Author(s): Jean Stein
West of Eden is the definitive story of Hollywood, told, in their own words, by the people on the inside: Lauren Bacall, Arthur Miller, Dennis Hopper, Frank Gehry, Ring Lardner, Joan Didion, Stephen Sondheim - all interviewed by Jean Stein, who grew up in the Forties in a fairytale mansion in the Hollywood Hills. The book takes us from the discovery of oil in the Twenties with the story of the tycoon Edward Doheny (There Will Be Blood) and traces the growth of corruption through the syndicates, the mob, and the movie studios - from the beginnings of the film industry to the end, with News Corp. and Rupert Murdoch (who bought the Stein mansion in 1985). West of Eden is about money, power, fame and terrible secrets: the doomed Hollywood of the late Fifties, early Sixties - 'the rotten heart of paradise'. Like her last book, the best-selling Edie, this is an oral history told through brilliantly edited interviews. As this is Hollywood, it's a book full of sex, drugs and celebrity glamour; but because it's built from the firsthand accounts of people who were actually there, many of them writers, actors and artists, it's also strangely claustrophobic, seductive, and completely compelling.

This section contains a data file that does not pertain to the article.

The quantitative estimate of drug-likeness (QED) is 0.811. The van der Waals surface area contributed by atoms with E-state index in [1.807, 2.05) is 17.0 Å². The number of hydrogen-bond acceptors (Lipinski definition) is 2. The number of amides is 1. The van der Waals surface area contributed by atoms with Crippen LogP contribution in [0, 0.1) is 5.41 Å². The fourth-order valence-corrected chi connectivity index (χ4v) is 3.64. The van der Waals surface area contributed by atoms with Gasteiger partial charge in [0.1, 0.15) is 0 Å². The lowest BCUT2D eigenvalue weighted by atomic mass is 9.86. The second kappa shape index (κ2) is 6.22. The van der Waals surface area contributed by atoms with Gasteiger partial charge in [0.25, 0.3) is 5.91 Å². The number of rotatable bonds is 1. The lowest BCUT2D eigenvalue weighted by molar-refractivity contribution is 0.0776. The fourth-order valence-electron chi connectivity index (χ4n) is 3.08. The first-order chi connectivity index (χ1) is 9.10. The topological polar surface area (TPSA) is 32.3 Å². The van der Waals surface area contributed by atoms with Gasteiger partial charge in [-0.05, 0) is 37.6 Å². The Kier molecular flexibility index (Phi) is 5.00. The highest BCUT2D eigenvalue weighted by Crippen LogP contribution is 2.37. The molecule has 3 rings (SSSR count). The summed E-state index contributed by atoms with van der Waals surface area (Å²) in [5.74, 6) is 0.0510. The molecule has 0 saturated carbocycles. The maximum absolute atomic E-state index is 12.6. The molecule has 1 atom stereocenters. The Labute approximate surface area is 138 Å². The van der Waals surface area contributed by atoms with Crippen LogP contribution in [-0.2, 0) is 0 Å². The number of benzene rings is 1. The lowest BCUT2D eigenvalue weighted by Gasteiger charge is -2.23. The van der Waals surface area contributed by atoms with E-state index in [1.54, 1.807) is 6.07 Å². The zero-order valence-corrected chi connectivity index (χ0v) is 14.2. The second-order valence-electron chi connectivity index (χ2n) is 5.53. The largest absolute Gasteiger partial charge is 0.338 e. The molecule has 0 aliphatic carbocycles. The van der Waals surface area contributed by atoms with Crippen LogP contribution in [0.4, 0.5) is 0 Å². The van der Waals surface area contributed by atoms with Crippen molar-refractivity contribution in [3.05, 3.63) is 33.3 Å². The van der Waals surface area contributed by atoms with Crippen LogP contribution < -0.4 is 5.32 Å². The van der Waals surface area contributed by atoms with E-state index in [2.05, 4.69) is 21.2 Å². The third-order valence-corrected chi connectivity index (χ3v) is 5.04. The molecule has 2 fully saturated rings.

Jean Stein's father, Jules, founded MCA and she grew up in the golden years of Hollywood. At Jean's coming-out party, Judy Garland sang 'Over the Rainbow'; later she had an affair with William Faulkner, became an editor at The Paris Review, and was Elia Kazan's assistant on Cat on a Hot Tin Roof. Immersed in the demi-monde of New York, she was close to Andy Warhol and the Velvet Underground, and to Warhol's muse - Edie Sedgewick - about whom Lou Reed wrote 'Femme Fatale' and Jean Stein wrote Edie (1982). That book became an international best-seller, of which Norman Mailer wrote: 'This is the book of the Sixties that we have been waiting for.'